Donate Life – Donate Blood

| Featured, Graceful Health, News
Timothy Shafer

By Dr. Tim Shafer, Grace Cottage Family Health

What can you do this month that is an act of pure generosity, profoundly helps another human being, engages you in an ongoing community ritual of life saving altruism, is free, easy, and even good for your health? The answer is easy….. Give blood!

We all have about 1.5 gallons of blood swishing around inside us. It transports oxygen and nutrients to every cell in our body, then picks up the carbon dioxide and other waste products to take back to the lungs and kidneys to dispose of. It is full of white blood cells and immunoglobulins to protect us from infection, and it is packed with clotting agents to patch leaking blood vessels. The liquid portion is full of dissolved salts and small proteins to bathe our cells in a nourishing broth that sustains cell membranes and the vibrant functioning of every cell, organ, nerve, and muscle.

Blood is self-regenerating, and we have enough to share! A healthy body with enough nutrients can rapidly replace a donated pint. A few glasses of water build up the fluid donation. The bone marrow happily kicks into overdrive to produce more red and white blood cells and platelets. The liver can crank out the little proteins that have been donated and the kidneys quickly sort out the proper balance of salts in the blood. There is good evidence that blood donors live longer, so maybe the challenge is even good for us.

That donated pint goes on a magical journey. It is soon analyzed to confirm blood type, Rh protein, and rule out any sign of active or latent infection. When it passes this scrupulous screening it is divided into components. The concentrated red blood cells may go to save a victim of acute trauma, sustain someone fighting cancer who temporarily has a suppressed bone marrow, help a premature baby with anemia, or allow critical surgery to go forward. The serum which is the fluid portion, plus clotting factors and proteins, is critically important in severe trauma, major blood loss, and major surgery. The platelets, which are tiny cell fragments that form the first line of blood clotting defense, may go to another blood loss victim or cancer patient. Every component is scrupulously used according to carefully developed protocols.

The need for blood donation is profound and never ending. Our amazing emergency departments, hospitals, cancer treatment centers, and surgical suites literally cannot function without blood products. It is the life blood of the medical system!

Let’s face it: April can be yucky with rain, sleep, late snow, mud underfoot, too late to ski, too early to garden. But it is warm, bright, welcoming, and cheerful at the blood donation centers!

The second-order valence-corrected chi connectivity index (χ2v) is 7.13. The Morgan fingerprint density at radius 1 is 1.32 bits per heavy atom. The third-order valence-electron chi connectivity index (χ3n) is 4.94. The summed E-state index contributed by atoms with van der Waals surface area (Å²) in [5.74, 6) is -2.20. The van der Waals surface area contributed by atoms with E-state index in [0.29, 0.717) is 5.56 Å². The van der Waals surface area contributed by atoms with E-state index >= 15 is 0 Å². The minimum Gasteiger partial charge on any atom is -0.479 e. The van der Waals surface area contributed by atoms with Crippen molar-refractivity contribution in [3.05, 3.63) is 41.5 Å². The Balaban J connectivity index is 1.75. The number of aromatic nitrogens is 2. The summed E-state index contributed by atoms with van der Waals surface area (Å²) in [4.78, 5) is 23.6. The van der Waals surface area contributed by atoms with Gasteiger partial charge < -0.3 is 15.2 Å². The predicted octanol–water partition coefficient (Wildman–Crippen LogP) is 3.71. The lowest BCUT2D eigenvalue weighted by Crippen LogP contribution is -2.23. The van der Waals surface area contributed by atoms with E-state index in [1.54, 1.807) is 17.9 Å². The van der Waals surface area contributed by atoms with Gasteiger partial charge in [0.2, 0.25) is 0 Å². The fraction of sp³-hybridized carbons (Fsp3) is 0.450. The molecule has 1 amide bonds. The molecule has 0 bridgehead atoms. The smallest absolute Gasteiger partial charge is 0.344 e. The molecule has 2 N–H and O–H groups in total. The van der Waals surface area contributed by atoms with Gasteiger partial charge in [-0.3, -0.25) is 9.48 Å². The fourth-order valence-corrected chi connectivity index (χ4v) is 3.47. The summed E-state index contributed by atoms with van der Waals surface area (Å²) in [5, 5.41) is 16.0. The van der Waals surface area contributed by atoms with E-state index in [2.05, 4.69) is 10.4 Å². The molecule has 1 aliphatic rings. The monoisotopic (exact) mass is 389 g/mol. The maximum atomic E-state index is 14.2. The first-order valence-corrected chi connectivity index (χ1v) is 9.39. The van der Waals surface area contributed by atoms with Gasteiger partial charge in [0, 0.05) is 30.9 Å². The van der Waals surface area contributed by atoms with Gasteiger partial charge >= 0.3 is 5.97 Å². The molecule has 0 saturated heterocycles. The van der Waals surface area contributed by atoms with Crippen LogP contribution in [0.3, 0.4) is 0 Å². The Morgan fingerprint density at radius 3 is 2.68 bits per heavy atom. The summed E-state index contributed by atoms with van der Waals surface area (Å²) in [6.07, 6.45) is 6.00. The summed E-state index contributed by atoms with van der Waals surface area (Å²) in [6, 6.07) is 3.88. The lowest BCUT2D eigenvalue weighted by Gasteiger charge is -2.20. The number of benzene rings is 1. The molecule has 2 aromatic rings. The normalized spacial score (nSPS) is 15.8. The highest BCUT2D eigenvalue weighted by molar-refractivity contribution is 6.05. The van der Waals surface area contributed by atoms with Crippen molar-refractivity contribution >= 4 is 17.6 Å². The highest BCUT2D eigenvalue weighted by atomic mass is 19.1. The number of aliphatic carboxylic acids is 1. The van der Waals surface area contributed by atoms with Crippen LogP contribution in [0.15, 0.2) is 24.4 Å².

There are screening questions to make sure that you are healthy, not likely to be carrying any latent diseases such as hepatitis or HIV, and screening of medications you are taking. Next you are interviewed by a member of the staff; pulse, blood pressure, and temperature are checked, and a blood count is measured with a drop of blood. You will be asked multiple times to confirm your identity and that you wish to proceed.

Then the donation specialist makes you comfortable lying back on a couch with your legs up. Your arm with the best vein is selected, scrubbed with disinfectant, a tourniquet applied and with the momentary pinch of a needle the donation begins. You simply relax, squeeze a soft toy gently with your hand to encourage blood flow, and in a few minutes it is over. The needle is whisked out, and a firm, compressive bandage applied.

Free juice, snacks, and a chance to chat with other donors wraps up the process. You are given a sheet of discharge instructions, a number to call with any questions, and the date of your next potential donation 8 weeks later. Often you get a free T-shirt or other cool swag to show off to the world that you have done your bit!

Nearly everybody in reasonable health is eligible, including those of us with well-managed chronic conditions such as hypertension or diabetes. Minimal weight is 110 pounds. Populations that previously were not eligible can now give blood, so double check your eligibility on the Red Cross website.

Please think about someone you know whose life has been sustained by an anonymous donor and think ahead to the day when you may need the life blood given by someone you will never meet. Then look up the Red Cross donation website ( on your phone or computer and sign up to join the proud community that shares life.